Thrown Away Television.

Launches and Upgrades

The mythical G-Drive is here. Or at least, Google Docs has been rebranded as Google Drive. You can read my story on how affects Google Apps for Education users here.

Vimeo co-founder Zach Klein has launched his latest startup: DIY. It’s an online community and app for kids, and as part of the larger Maker Movement, encourages them to share what they’ve made with others – a digital portfolio, of sorts, for what they’ve built with their hands. “We’ve all seen how kids can be like little MacGyvers,” says DIY. The website and app allow kids to post their creations online, and there’s a dashboard for parents to monitor what their kids are sharing.

The “ideas worth sharing” folks at TED have launched their official education-related video site, TED-Ed – “lessons worth sharing.” The idea of the site is for teachers to submit lecture-lessons that the TED team will animate. These in turn are packaged as part of a larger lesson-plan with quizzes and “dig deeper” questions that teachers can use to “flip their classroom.” There are currently 60+ videos available, and while the animation is pretty snazzy, the content cannot be remixed or mashed-up as nothing isn’t openly licensed. Just what education needs – more proprietary content, another defensive brand. Shelly Blake-Plock argues there are other problems with the site: the emphasis on consuming rather than making.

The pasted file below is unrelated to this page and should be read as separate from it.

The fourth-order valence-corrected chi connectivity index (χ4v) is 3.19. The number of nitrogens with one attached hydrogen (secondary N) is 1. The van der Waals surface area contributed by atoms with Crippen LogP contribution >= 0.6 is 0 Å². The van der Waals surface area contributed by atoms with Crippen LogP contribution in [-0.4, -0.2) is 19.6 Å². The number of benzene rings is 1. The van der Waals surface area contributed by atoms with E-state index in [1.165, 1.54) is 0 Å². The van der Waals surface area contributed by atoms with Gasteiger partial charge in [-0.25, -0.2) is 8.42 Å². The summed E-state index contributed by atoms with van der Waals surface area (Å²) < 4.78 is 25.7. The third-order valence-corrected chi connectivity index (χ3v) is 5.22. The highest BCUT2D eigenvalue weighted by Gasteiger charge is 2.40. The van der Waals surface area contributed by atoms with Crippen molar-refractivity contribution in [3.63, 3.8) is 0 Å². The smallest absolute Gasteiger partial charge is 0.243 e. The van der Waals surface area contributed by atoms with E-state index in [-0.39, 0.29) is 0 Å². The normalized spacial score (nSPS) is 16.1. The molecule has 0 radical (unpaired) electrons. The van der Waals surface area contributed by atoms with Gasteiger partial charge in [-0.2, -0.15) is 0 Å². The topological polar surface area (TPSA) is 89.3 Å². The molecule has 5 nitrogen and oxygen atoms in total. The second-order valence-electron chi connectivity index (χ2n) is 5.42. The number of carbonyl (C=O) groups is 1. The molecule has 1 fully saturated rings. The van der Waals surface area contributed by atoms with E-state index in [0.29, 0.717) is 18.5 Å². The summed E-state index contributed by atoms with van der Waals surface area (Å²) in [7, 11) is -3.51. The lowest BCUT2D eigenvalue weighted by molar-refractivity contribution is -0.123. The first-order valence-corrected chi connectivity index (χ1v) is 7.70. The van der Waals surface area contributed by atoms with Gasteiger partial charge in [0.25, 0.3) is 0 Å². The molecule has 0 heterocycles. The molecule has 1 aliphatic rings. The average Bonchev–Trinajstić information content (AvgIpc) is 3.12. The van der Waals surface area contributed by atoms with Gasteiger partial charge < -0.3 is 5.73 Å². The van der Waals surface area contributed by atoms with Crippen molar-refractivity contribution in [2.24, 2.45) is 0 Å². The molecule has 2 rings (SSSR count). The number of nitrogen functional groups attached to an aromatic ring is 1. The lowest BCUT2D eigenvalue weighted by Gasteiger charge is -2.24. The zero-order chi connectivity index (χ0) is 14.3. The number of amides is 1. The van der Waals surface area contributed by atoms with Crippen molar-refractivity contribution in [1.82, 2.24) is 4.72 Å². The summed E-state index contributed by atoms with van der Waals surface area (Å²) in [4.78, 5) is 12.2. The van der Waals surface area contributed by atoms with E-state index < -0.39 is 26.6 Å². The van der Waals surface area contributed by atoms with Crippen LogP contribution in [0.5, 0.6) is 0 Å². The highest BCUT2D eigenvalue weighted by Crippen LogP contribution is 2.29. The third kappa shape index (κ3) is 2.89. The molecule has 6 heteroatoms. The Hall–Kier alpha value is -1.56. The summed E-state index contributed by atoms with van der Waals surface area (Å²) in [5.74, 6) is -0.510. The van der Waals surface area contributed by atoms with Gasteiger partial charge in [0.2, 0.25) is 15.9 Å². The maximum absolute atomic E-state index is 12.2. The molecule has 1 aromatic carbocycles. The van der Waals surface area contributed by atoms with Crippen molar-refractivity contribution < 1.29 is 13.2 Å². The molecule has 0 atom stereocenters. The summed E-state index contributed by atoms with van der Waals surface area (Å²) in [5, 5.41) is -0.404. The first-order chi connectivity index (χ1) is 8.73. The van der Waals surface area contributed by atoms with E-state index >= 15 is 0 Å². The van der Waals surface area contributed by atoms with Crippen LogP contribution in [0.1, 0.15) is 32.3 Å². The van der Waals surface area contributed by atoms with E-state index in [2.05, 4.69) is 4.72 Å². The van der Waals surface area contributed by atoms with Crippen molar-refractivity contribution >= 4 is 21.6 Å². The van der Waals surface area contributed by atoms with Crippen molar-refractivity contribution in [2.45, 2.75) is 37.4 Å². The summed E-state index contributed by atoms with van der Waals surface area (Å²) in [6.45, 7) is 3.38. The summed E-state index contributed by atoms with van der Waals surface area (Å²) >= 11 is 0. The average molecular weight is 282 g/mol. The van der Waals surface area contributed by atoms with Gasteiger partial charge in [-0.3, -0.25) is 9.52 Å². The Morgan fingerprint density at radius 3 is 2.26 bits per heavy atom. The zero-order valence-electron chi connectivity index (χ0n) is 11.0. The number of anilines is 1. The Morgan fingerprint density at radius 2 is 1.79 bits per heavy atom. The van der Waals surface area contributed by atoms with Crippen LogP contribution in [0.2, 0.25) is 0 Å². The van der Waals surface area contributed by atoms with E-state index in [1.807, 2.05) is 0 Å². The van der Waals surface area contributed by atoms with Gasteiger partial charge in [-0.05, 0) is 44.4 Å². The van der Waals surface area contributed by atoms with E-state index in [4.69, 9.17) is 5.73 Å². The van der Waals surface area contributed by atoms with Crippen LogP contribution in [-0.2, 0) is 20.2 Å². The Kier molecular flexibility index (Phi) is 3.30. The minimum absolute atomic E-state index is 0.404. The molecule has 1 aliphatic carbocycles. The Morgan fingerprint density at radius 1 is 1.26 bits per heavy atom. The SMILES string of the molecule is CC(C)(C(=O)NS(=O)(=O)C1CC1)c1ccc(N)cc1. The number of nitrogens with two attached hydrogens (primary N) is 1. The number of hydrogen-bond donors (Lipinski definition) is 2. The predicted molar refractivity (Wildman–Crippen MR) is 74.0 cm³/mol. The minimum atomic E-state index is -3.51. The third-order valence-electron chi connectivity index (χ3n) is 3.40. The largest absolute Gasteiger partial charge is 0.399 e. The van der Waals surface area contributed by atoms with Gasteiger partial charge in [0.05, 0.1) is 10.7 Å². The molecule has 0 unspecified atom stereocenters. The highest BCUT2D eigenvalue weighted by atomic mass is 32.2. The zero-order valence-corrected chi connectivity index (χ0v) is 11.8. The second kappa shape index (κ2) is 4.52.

In more edu-video news, MIT and Khan Academy have teamed up for a student-produced video initiative. MIT students will create short videos that teach a particular science concept. The videos are aimed at the K–12 level and some of them will be available on the Khan Academy site.

Mozilla is preparing to launch its summer campaign to help more folks learn Web-building. Among its offerings: hackable video games and a Summer Code Party. I talked with Mozilla this week as part of a “fireside chat,” and you can read the Etherpad from our conversation.

Rosetta Stone seems to be returning to its roots as a classroom-focused ed-tech company with the launch this week of a new product for the K–12 market: TOTALe(R) PRO. If consumers don’t want to pay for outrageously expensive boxed software any more, maybe schools will? Ugh.

Blackboard launched a new analytics tool this week, Blackboard Analytics for Learn. While it has offered other analytics products, those have been focused on adminstration and institutional data. This new product takes data from the LMS and SIS to give instructors and students insights into academic performance. Pretty sure I already called this one.

Blackboard also added an “open enrollment” option to its CourseSites product (its free cloud-based course management tool). It’s kicking off the new feature with a class by Indiana University education professor Curtis Bonk.

Coursekit, one of the many new non-LMS LMS startups, has rebranded to Lore. It’s also raised an undisclosed amount of money (on top of the $5 million it raised earlier this year) from that special friend to higher ed, Peter Thiel, who’s using Coursekit/Lore in the class he’s teaching at Stanford. Irony abounds here.

Research and Data